Polish opposition leader Donald Tusk (ex prime minister and president of the European Council) is set to return as leader after last Sunday’s elections.
But it could take a few weeks.
The ruling, right-leaning Law & Justice party actually won the most votes (~36%), so it’ll technically have the first shot at forming a government.
But it’s the second-placed Tusk and his centrist Civic Coalition of parties who actually have the numbers in parliament to form a government.
A Civic Coalition government would mark a pretty significant shift:
- 🇪🇺 Warsaw has long criticised the EU and bristled at its accusations of democratic backsliding. But Tusk, well-known in Brussels, is pledging a new approach that could unlock billions in frozen EU aid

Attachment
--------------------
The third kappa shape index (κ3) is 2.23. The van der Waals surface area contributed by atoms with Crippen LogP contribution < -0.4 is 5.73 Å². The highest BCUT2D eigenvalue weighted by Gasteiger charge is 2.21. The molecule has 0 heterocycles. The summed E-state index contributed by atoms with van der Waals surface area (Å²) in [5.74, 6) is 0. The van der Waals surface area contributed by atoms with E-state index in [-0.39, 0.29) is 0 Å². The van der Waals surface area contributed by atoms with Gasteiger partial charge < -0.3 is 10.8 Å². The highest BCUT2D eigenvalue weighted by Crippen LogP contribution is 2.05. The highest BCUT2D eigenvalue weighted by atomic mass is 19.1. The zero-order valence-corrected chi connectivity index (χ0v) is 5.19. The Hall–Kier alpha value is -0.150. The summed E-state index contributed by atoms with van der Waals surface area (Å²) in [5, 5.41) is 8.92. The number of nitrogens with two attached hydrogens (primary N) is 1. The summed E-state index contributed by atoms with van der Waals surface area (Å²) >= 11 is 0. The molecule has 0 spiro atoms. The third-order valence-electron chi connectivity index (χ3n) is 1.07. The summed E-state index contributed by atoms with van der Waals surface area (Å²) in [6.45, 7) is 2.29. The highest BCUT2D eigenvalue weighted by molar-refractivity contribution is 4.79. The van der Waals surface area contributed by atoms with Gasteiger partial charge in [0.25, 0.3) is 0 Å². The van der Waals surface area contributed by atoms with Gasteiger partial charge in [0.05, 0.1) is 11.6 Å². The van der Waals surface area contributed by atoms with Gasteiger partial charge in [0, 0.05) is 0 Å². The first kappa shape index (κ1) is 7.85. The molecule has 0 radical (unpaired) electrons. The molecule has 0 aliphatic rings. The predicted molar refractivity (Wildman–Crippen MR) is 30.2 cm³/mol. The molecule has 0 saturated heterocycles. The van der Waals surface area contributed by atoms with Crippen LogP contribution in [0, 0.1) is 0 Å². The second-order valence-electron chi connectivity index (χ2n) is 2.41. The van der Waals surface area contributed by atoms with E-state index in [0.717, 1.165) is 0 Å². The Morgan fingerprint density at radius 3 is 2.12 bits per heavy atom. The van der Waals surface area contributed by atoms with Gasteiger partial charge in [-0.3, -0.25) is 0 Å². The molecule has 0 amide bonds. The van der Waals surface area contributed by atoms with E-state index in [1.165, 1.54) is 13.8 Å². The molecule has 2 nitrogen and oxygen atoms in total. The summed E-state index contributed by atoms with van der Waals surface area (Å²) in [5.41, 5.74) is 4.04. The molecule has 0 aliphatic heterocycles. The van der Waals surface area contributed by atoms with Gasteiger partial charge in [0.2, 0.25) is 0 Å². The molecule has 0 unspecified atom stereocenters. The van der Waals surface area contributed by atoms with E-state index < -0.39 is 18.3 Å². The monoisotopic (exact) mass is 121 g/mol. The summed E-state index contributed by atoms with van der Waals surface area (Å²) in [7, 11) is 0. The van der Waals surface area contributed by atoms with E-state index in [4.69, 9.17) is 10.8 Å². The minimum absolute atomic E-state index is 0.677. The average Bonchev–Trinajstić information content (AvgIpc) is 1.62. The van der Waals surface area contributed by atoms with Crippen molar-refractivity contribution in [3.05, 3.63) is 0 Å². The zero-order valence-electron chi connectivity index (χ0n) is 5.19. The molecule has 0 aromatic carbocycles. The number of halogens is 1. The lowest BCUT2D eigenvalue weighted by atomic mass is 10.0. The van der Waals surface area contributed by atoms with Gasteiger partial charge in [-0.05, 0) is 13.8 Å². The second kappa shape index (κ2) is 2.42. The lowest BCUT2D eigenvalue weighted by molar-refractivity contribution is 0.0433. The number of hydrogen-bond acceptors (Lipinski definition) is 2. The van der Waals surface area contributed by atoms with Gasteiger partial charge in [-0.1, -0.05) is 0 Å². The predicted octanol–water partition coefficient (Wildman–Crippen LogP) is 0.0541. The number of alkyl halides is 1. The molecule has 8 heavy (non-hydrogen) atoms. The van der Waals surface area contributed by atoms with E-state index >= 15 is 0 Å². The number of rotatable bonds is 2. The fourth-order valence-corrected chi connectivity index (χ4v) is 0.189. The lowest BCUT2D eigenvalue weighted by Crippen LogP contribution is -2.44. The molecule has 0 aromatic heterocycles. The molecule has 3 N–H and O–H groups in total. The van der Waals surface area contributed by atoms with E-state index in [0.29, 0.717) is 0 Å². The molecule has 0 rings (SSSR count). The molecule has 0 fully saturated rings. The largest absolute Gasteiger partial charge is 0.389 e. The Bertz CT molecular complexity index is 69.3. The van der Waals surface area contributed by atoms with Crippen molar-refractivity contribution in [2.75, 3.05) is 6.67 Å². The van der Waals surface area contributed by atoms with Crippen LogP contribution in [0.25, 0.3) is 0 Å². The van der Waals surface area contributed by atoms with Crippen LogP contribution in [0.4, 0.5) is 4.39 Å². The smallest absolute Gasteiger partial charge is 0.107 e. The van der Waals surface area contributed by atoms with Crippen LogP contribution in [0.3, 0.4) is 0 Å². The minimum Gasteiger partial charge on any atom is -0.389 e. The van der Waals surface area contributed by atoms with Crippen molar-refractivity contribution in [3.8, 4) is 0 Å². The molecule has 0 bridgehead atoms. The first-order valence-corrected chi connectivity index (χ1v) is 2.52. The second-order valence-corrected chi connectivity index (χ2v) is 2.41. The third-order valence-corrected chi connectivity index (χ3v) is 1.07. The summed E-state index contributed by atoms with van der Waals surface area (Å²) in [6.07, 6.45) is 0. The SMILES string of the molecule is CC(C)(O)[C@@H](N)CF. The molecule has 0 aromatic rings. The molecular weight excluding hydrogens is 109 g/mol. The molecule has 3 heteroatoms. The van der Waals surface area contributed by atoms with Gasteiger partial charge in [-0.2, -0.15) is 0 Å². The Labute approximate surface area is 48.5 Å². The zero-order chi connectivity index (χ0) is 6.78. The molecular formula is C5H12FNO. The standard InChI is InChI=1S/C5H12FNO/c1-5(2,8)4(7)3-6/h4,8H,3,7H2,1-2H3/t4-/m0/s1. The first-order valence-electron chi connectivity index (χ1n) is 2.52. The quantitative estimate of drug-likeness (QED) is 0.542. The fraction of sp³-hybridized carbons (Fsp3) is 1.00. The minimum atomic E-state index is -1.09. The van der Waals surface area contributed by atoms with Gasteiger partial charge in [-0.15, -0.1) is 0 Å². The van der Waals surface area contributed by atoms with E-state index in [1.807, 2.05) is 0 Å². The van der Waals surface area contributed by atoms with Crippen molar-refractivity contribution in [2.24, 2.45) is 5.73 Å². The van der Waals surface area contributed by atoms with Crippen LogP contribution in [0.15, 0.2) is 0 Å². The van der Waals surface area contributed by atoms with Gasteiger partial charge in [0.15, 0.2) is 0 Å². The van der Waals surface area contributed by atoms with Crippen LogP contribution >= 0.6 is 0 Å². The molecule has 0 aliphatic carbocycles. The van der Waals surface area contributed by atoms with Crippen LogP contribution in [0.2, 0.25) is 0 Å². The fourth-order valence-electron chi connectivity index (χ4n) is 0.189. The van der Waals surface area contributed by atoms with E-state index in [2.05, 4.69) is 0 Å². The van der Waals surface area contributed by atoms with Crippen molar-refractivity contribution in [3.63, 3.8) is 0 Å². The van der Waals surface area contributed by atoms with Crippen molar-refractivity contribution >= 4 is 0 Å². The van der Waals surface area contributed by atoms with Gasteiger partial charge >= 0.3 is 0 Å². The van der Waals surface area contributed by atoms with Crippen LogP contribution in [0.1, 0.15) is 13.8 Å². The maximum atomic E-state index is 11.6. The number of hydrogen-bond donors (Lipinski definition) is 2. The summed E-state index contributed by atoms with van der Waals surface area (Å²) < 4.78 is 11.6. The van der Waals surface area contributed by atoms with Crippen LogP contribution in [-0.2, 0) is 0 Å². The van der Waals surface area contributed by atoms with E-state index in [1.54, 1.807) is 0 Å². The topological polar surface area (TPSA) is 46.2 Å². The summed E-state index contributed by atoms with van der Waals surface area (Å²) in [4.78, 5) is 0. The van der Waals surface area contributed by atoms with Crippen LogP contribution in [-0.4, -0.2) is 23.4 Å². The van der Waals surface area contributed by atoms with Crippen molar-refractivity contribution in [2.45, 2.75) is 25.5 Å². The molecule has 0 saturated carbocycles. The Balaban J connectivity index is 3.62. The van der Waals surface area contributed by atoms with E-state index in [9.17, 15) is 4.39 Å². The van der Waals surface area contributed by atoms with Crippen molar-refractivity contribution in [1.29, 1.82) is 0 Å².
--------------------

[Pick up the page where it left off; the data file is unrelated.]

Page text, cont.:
- 🇭🇺 Hungarian Prime Minister Viktor Orban is set to lose a fellow EU sceptic who frequently joined efforts to stymie EU resolutions, and
- 🇺🇦 Ukraine will now breathe a sigh of relief after Poland’s significant aid to its war-torn neighbour emerged as a thorny campaign issue.
This election saw a broad spectrum of parties offering some starkly different visions for Poland. So things often got heated, driving more folks to the polls (74%) than the 63% who turned out to topple communism in 1989.
Intrigue’s take: Zooming out, it’s not easy to place Poland’s election neatly within broader regional trends: for example, voters in Italy, Greece and Finland have all recently moved towards the right.
But Poland’s results do confirm another trend: out of the eleven European elections this year, the incumbent party has suffered real setbacks in six.
And to us, this suggests governments of every shape are struggling with a formidable in-tray right now, and voters are holding them accountable.
Also worth noting: